Archive for the ‘Uncategorized’ category

FLASHBACK, “Foxhounds and Fiddles,” Pinecastle. 12 tracks.

March 20, 2017

In 1995, J.D. Crowe & the New South was nominated for a Grammy for their album, “Flashback.”

Twenty years later, the four members of the New South — Richard Bennett, Curt Chapman, Don Rigsby and Phil Leadbetter — got back together for a reunion show.

And now, taking the name of that album as the name for the band, the four — along with Stuart Wyrick taking Crowe’s banjo post — have released their first album.

This is actually the second band made up of Crowe alumni.

Wildfire was the first in 2002.

Flashback has a traditional sound, as you would expect.

Bennett and Rigsby wrote the title track, an uptempo song about a man returning to the mountains after his wife dies.

And Bennett co-wrote four other tracks — “Two Rivers,” “Camp Forest,” “Georgia Backroads” and “The Hag Song.”

The latter — a tribute to the late Merle Haggard — is one that Haggard fans will want to hear.

In a nod to the roots of bluegrass, the album includes Carter Stanley‘s “You’re Still To Blame” and Charlie and Ira Louvin‘s “Let Us Travel, Travel On.”

Great album by a band that sounds as good as or maybe better than it did 20 years ago.

Can’t find it in stores?

Try https://www.fbband.com/store.

 

THE GARRETT NEWTON BAND, “Young Heart, Old Soul,” Pinecastle. 12 tracks.

March 13, 2017

 

Garrett Newton is one of those child prodigies — like Marty Stuart and Alison Krauss — who pop up in bluegrass from time to time.

He started playing banjo at 6 and was winning contests within two years.

Now, at 17, he has his own band and a new CD on the market.

The title track was written by Mark “Brink”Brinkman and Terry Foust especially for the band.

It’s an uptempo song about a boy who prefers his grandfather’s old truck to a new car and loves to listen to old bluegrass and country songs.

He was born 40 years too late, the song says.

That’s Newton’s story as well.

He’s not a singer, though.

The vocals are handled by Allen Dyer, the rhythm guitar player.

But Newton’s banjo is clearly the lead instrument on the album.

The album kicks off with a rousing version of “Ain’t Nobody Gonna Miss Me (When I’m Gone),” the old George Jones song that’s been covered by many bluegrass artists.

Then, it moves into “Country Poor and Proud,” a ballad about hard times.

There are three instrumentals — “Farewell Blues,” “Bells of St. Mary” and “Remington Ride.”

There’s four-part harmony on the gospel song, “Old Camp Meeting Time.”

And “The Last Hanging  of Wise County” tells the story of a man hanged for a crime he didn’t commit.

Good album by a newcomer who sounds like he’ll be around awhile.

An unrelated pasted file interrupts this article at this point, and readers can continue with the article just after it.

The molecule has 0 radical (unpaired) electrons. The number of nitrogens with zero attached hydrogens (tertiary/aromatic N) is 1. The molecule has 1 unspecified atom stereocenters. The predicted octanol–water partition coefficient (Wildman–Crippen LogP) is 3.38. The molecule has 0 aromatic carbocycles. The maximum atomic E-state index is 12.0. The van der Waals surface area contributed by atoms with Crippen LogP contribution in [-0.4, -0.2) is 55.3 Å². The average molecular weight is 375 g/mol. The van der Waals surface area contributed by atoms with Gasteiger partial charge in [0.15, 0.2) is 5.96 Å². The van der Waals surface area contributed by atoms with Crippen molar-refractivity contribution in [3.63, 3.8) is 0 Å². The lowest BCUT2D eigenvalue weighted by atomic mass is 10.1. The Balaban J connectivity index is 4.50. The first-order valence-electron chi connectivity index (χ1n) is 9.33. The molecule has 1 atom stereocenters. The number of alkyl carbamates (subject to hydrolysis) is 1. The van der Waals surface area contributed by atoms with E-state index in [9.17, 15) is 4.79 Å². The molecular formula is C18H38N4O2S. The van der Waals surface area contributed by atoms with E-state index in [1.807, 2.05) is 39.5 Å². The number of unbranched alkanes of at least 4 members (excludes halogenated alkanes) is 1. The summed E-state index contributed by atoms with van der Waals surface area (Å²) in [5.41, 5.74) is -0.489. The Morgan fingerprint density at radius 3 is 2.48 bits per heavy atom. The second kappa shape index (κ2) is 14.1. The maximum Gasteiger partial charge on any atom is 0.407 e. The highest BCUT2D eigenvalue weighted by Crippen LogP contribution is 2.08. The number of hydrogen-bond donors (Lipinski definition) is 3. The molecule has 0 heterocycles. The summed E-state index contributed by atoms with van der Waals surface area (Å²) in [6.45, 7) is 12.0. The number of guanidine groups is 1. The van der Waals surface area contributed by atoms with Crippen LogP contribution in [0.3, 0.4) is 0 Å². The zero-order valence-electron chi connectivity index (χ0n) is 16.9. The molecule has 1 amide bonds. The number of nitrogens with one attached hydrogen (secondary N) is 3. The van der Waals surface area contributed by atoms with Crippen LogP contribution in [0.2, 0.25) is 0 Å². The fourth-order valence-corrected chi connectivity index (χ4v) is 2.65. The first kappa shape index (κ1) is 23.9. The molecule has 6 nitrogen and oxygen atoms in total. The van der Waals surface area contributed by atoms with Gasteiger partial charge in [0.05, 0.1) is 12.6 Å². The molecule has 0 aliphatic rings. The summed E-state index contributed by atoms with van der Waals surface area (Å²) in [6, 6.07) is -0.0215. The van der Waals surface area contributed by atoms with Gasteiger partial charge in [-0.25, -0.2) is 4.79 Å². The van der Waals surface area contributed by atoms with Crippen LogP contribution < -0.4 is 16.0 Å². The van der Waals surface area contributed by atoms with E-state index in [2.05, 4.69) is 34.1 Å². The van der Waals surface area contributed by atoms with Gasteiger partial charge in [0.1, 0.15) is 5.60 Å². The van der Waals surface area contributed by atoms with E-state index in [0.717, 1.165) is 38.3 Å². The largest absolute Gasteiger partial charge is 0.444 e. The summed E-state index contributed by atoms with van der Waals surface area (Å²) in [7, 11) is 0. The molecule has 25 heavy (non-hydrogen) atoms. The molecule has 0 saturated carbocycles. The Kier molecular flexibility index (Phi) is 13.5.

Can’t find it in stores?

Try http://pinecastlemusic.com/product/young-heart-old-soul/

 

SNYDER FAMILY BAND, “The Life We Know,” Mountain Home, 10 tracks

March 6, 2017

The Lexington, North Carolina-based Snyder Family Band is gaining a lot of attention in bluegrass circles these days.

And rightly so.

But it’s a small band.

Bud Snyder, the father, plays bass.

Siblings Samantha and Zeb play fiddle and guitar respectively.

And they come together with a wide range of influences — jazz, blues, Southern rock, Irish, swing, old-time and newgrass.

You’ll find a little bit of all that in their latest album, “The Life We Know.”

It’s more an acoustic musical stew rather than simply bluegrass.

The album kicks off with Lyle Lovette‘s “Cowboy Man” and ends with Samantha Snyder’s “American Prayer.”

She wrote five of the songs on the album.

Brother Zeb wrote the two instrumentals — “Clouds Over Texas” and “Who’s Mallory.”

Samantha’s songs include “Far Away,” “The Rain” and three gospel songs — “The Mystery,” “The King” and “American Prayer.”

The only songs the Snyders didn’t write were Lovette’s “Cowboy Man,” Toy Caldwell‘s “Blue Ridge Mountain Sky” and Jerry Reed‘s “Breakin’ Loose.”

Can’t find it in stores?

Try amazon.com.

 

CHRIS JONES & THE NIGHT DRIVERS, “Made To Move,” Mountain Home. 12 tracks

January 23, 2017

Chris Jones worked as a sideman with Dave Evans and then Special Consensus before moving to Nashville in 1989 as a member of Weary Hearts.

In 1995, he created his own band — Chris Jones & The Night Drivers.

And 22 years later, the music just keeps getting better.

“Made To Move,” which hits record bins on Feb. 10, is a blend of traditional and contemporary bluegrass.

Jones wrote six songs — four with bassist Jon Weisberger.

Weisberger co-wrote two others with other writers.

And banjo player Gina Clowes and mandolinist Mark Stoffel each wrote an instrumental — “Last Frost” by her and “What The Heck?!” by him.

The other two songs are covers of the Grateful Dead‘s “Dark Hollow” from 1973 and Johnny Rodriguez‘s “You Always Come Back (To Hurting Me)” from the same year.

“The Old Bell” is a Civil War song about a church bell that’s melted for bullets.

“Sleeping Through The Storm” is an uptempo gospel number.